- Created by: Rosie
- Created on: 04-06-15 14:31
Gender Bias: Studies concentrate mainly on women's attitudes to eating behaviour. However, in men, homosexuality is a risk factor for disordered eating. This has been attributed to the male gay subculture emphasising body ideals.
Real-World Application: Some cancer treatments, such as radiation and chemotherapy, can cause gastrointestinal illness. When paired with food consumption, taste aversions can occur.
Evolutionary Approach: Evolutionary theorists suggest the primary stimulus for hunger is food's positive-incentive value, as tastes may be associated with foods that promote our survival.
Real-World Application: The main reason that overweight people continue to eat excessive amounts is because of the overproduction of NPY. This may lead to a vicious cycle where NPY leads to eating and more fat cells, which in turn produce more NPY.
Free Will or Determinism: Lipoprotein Lipase is an enzyme produced by fat cells to help store calories as fat. Higher levels mean higher weight gain. It was suggested that weight loss activates the gene producing the enzyme.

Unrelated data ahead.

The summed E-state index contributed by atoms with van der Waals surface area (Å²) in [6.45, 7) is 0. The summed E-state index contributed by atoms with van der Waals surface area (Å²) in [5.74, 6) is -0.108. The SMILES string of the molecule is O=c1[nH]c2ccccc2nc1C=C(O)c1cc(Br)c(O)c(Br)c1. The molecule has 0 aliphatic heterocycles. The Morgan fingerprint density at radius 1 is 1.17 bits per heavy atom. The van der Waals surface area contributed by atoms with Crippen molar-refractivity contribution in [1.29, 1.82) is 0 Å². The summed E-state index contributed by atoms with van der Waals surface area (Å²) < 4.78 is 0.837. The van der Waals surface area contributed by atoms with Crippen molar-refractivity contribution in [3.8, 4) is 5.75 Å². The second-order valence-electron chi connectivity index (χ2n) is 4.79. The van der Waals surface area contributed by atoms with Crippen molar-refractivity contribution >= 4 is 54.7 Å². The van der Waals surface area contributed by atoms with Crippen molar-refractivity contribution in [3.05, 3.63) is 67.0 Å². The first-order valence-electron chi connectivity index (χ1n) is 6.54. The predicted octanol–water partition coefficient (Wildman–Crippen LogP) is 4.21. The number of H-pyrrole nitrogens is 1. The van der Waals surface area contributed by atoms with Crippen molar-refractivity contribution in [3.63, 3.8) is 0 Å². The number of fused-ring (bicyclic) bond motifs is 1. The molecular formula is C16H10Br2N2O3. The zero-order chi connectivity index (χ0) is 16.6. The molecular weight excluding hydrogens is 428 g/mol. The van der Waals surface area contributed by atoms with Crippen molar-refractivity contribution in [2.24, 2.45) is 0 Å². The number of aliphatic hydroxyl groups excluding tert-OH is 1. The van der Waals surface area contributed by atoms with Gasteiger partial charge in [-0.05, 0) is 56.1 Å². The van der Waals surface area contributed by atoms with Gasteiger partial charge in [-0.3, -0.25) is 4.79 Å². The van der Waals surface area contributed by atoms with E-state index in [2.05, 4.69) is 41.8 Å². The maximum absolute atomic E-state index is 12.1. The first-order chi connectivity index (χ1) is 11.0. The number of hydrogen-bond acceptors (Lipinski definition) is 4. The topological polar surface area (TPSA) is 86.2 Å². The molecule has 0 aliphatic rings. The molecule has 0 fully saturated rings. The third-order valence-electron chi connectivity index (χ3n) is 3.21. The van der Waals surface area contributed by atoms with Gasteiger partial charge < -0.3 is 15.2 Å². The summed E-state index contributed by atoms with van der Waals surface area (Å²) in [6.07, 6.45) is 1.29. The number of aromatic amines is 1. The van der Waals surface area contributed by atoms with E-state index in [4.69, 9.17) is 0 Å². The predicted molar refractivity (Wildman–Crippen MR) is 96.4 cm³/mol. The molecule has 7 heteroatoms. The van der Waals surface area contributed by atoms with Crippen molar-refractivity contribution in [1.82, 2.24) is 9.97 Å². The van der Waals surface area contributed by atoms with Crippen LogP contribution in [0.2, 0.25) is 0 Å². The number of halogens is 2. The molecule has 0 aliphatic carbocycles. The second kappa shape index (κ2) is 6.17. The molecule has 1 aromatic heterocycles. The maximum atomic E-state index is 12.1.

Cultural Bias: Some groups find it harder to diet as they have a natural inclination to obesity. For example, Asian adults are more prone to obesity than Europeans.
Ethical Issues: Researchers use internet communities for sources of qualitative data, including discussion boards, chatrooms and newsgroups. However, this raises several ethical questions, relating to privacy, informed consent and the protection of confidentiality.
Real-World Application: The fashion industry in France has signed a charter of good will to try to prevent the damaging effects of the media. This pledges that fashion houses, advertising agencies and magazine editors use a diversity of body types.
Real-World Application: Implications for insurance payouts. In the US, treatment is restricted under many insurance plans as it is not ‘biologically based’. Biological explanations for anorexia suggest that it should be treated the same way.
Gender Bias: Most studies focus on women, yet 25% of adults with eating disorders are men. It may be that men try to escape attention.